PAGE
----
Writing for the Atlantic group online (initially Quartz, “a digitally native news outlet launched by Atlantic Media in September 2012—it provides a 24/7 digital guide to the new global economy designed to serve business professionals who travel the world, are focused on international markets, and value critical thinking,” later on the Atlantic website itself), Far East Specialist Gwynn Guilford takes on musical exoticism in “It’s Time to Stop Using ‘Exoticism’ as an Excuse for Opera’s Racism” (July 23, 2014). My suspicion is that Guilford did not provide this title herself, because the article is more nuanced than that. For this I give her credit, and I also give her credit for consulting with and quoting authentic jan-yew-wine musicologists. Still, I can’t help but wonder where someone with no stated musical or theatrical background gets off writing so ambitiously about what ought to be happening in opera. I may have opinions about (say) the Chinese government’s approaches to environmental and food safety, but I’d be setting myself up a pretty thorough drubbing were I to go public with such thoughts, given my lack of background. As usual, an expectation of disciplinary preparation doesn’t seem to apply to the arts.
Guildford’s starting point was worse, far worse. The columnist Sharon Pian Chan had written a July 13 article in the Seattle Times about a forthcoming production of Gilbert and Sullivan’s Mikado, titled “Yellowface in Your Face,” which observes that “The opera is a fossil from an era when America was as homogeneous as milk, planes did not depart daily for other continents and immigrants did not fuel the economy,” continues with the dark and highly problematic observation that “the caricature of Japanese people as strange and barbarous was used to justify the internment of Japanese Americans during World War II,” and concludes “But this production? This is the wrong show—wrong for Seattle, wrong for this country, and wrong for this century.” And suddenly becoming a dramaturge, she counsels, “The Seattle Gilbert & Sullivan Society could, for instance, partner with the Asian-American theater group Pork Filled Players to reinterpret the opera.”
Yes, the art world should be grateful for her informed advice. Briefly:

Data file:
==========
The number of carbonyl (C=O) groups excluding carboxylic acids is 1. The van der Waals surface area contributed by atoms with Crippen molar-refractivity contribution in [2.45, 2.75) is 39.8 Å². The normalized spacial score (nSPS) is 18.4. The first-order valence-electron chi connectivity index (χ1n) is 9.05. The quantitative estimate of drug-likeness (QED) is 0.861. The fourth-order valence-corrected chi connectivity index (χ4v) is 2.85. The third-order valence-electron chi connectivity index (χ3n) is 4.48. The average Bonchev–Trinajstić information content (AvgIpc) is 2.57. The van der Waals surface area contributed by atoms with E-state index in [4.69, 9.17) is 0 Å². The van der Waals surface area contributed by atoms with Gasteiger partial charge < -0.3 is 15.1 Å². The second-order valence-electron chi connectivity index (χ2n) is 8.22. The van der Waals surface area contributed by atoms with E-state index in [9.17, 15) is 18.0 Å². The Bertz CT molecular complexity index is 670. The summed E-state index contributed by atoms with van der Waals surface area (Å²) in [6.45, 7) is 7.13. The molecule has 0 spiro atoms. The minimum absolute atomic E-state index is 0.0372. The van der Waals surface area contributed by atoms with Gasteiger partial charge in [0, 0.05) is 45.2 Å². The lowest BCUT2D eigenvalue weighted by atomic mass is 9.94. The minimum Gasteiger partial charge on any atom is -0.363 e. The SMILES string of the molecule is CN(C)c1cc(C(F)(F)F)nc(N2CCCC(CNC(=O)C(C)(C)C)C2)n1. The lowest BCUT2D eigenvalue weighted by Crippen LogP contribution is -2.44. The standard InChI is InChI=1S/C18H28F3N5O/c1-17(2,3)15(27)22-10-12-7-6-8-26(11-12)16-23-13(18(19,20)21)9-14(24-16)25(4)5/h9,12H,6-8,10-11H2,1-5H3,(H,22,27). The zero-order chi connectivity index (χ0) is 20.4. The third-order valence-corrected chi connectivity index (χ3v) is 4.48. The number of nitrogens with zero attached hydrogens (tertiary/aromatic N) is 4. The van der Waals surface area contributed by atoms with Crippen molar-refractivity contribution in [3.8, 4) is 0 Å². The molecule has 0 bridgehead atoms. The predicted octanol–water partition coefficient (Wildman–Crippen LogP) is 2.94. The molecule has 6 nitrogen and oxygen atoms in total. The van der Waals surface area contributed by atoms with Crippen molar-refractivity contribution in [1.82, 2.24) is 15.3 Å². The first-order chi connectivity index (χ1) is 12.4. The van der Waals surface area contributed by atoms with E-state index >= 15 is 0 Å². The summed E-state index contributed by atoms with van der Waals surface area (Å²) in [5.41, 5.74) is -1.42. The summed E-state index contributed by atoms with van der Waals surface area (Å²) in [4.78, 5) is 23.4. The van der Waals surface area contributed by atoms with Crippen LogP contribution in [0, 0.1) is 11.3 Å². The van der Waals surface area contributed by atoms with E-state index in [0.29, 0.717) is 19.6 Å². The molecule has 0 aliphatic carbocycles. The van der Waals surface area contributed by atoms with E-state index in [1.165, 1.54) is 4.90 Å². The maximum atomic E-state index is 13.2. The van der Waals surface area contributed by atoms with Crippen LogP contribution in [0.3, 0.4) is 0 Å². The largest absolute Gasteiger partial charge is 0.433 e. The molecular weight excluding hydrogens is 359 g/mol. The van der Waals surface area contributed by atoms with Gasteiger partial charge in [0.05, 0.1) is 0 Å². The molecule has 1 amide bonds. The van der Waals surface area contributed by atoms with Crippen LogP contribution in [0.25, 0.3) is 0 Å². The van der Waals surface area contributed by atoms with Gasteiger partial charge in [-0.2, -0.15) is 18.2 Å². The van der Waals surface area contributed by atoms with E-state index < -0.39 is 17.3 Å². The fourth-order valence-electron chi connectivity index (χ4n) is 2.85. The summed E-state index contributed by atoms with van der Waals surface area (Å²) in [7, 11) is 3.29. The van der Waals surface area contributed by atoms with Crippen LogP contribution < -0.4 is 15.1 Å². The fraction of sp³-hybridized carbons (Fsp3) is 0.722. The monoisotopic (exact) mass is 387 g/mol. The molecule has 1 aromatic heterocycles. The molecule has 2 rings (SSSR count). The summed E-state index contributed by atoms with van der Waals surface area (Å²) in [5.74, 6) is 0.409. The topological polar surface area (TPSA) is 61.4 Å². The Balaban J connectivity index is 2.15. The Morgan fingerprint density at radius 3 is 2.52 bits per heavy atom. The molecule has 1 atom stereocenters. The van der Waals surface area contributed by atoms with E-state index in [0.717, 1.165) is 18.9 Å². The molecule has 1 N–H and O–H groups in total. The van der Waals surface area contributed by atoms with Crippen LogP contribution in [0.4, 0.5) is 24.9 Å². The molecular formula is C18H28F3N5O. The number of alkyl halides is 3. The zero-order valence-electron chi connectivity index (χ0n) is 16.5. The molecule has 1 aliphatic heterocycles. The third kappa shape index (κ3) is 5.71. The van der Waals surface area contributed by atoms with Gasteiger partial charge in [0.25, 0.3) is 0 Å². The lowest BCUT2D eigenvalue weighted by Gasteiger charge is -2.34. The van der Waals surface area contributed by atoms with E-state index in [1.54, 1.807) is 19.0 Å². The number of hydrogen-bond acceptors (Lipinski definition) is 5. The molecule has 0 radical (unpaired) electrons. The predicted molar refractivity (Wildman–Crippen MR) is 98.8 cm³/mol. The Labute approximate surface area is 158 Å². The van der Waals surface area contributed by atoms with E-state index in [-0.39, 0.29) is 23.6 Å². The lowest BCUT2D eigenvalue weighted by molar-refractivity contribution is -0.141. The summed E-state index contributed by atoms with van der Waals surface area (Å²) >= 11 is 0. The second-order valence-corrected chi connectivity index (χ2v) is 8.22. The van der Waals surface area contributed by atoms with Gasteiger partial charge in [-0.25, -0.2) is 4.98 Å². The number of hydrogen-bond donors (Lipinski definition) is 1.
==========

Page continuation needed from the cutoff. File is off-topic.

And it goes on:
Gilbert & Sullivan were English, and that the entire purpose of the high-camp invented “Japanese” was to satirize English politics and mores. Nothing at all to do with the U.S. So, the stuff about the homogenous U.S. and the internments? Entirely irrelevant—it was potential disloyalty and working as a fifth column in case of a Japanese ground attack on the west coast—not at all what she is claiming—but thanks for feeling the need to spew it and blame a country and culture entirely uninvolved. When the character Yum Yum says
Yes, I am indeed beautiful! Sometimes I sit and wonder, in my artless Japanese way, why it is that I am so much more attractive than anybody else in the whole world. Can this be vanity? No! Nature is lovely and rejoices in her loveliness. I am a child of Nature, and take after my mother.
…she is satirizing any number of things, none of them being actual Japanese. It is true that opera is an artistic artifact that touches on myriad aspects of its own culture, but it is likewise true that two-dimensional, anachronistic critique of operas a century and a half old makes the critic look stupid, not the opera.
I might point out, for those who remember the old National Lampoon satire magazine, that they used to excel at this. Anything having to do with Black people was a ludicrous send-up of urban white fears. “Help! Negroes!” characters would say, when Black people so much as appeared, and the satire got far subtler—ridiculous, outsized takes on sexual mythology, etc. It would be easy to criticize the magazine for its use of stereotypes, but the stereotypes were the entire point: this is what you, reader, might be thinking, so we’ll blow it out of proportion and make you sob with laughter. At yourself!
Sharon Pian Chan wanted an excuse to write about “Yellowface,” and so she did. Awkwardly enough, her closing suggestion about teaming up with an Asian theater group seem to echo the Miss Saigon kerfuffle, where demands were made about Asian actors being cast in the American production of that musical—including lead Lea Salonga, who as a Filipina was apparently the wrong sort of Asian. It ended up going nowhwere, after a lot of press, and looked like little more than a hiring shakedown: our people could use the work, so here is a windy, self-righteous argument that on closer inspection looks like a defense of/insistence upon stereotyped casting, as long as lead roles were involved. It seems awfully close to a demand for racially “appropriate” casting when many directors are abandoning such two-dimensional approaches, and indeed when many artists of Asian descent seek to go beyond such roles—not comfortable ideological position, it seems to me, to stake out
Guilford’s main point about traditional “Asian” roles is stated toward the beginning: